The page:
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MEDIA WATCH: Special ed children pushed out of New York's clout heavy charter school... New York Daily News exposes 'Harlem Success Academy'... 'has for years used a 'zero tolerance' disciplinary policy to suspend, push out, discharge or demote...' kids who would lower scores

It seems that the formula for a supersuccessful charter school in New York, as in Chicago, is to dump the kids who might lower the school's scores before the next test, then ignore the violations of federal and state law while touting the high scores of the school for those who are left. While the Chicago Tribune and other Chicago media undoubtedly have begun preparing one or two of their annual puff pieces for "Urban Prep" and some of the other Chicago charter schools, New York is telling a different story. And while the Chicago Board of Education has edicted that charter schools must now by built to "relieve overcrowding" in the city's real public schools, New York is in tumult. Chicago is currently in preparation for the expansion of charter schools into the city's charterless Northwest and Southwest sides, while a survey of other cities shows that not all corporate reporters follow the carefully prepared scripts of the charter school propagandists. Eli Broad, the billionaire who funds many of the attacks on the nation's public schools, has visited Harlem Success Academy (above) to push its version of "success" -- which includes a ruthless purging of its ranks of students who don't conform. Broad has also served as a promoter of Chicago Chief Executive Officer Barbara Byrd Bennett, who followed the Broad Academy handbook on school closings in her recent work to destroy 50 of the city's real public schools.On August 28, 2013, Diane Ravitch shared the following on here blog:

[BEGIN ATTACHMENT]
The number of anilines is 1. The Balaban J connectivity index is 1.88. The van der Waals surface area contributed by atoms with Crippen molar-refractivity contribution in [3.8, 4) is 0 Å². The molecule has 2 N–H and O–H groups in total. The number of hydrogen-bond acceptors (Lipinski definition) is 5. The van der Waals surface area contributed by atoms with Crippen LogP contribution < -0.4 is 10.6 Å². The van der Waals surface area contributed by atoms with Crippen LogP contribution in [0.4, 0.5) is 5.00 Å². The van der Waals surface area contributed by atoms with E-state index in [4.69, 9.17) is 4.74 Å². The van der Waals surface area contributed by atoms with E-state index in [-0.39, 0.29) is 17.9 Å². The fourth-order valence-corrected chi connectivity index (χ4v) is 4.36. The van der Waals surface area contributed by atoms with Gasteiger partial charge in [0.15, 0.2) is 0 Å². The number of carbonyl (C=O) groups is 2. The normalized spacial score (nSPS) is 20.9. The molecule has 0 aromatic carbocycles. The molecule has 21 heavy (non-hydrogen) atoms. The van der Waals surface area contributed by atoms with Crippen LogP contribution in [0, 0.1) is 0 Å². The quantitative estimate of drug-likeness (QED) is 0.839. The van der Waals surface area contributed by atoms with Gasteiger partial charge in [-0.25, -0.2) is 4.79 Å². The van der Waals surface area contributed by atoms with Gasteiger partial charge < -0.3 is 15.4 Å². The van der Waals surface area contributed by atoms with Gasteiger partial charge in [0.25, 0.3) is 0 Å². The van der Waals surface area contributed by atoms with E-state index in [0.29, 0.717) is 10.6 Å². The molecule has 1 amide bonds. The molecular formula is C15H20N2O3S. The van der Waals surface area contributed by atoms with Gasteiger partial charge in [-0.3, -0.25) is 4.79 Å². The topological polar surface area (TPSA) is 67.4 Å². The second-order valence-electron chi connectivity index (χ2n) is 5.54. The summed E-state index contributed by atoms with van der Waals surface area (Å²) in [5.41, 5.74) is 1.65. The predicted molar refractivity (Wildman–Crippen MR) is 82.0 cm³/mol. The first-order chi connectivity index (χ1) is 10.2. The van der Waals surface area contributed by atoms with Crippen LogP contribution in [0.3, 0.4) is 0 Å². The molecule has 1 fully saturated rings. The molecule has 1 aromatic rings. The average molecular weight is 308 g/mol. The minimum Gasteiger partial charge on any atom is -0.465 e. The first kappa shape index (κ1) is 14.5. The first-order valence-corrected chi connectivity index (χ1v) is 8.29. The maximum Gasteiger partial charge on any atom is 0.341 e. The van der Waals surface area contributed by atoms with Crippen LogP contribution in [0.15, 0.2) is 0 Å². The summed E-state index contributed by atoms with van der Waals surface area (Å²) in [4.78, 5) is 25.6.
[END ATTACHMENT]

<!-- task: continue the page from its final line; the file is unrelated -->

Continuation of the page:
In this article in the New York Daily News, award-winning investigative journalist Juan Gonzales examines the high suspension rates at the Harlem Success Academy charter schools of Eva Moskowitz.

Gonzales writes:

"Success Academy, the charter school chain that boasts sky-high student scores on annual state tests, has for years used a “zero tolerance” disciplinary policy to suspend, push out, discharge or demote the very pupils who might lower those scores — children with special needs or behavior problems.

"State records and interviews with two dozen parents of Success elementary school pupils indicate the fast-growing network has failed at times to adhere to federal and state laws in disciplining special-education students.

At Harlem Success 1, the oldest school in the network, 22% of pupils got suspended at least once during the 2010-11 school year, state records show. That’s far above the 3% average for regular elementary schools in its school district.

Protests against Eva Moscowitz's "Harlem Success Academy" sites, which bring her more than $300,000 a year in pay and bonuses, have been widespread in New York, but corrupt New York City administration's have long supported the privatization of the city's real public schools through characterization. "Four other Success schools — the only others in the network to report figures for 2010-11 — had an average 14% suspension rate."

The kids pushed out by HSA then go to the public schools, which compare unfavorably to HSA, which got rid of them.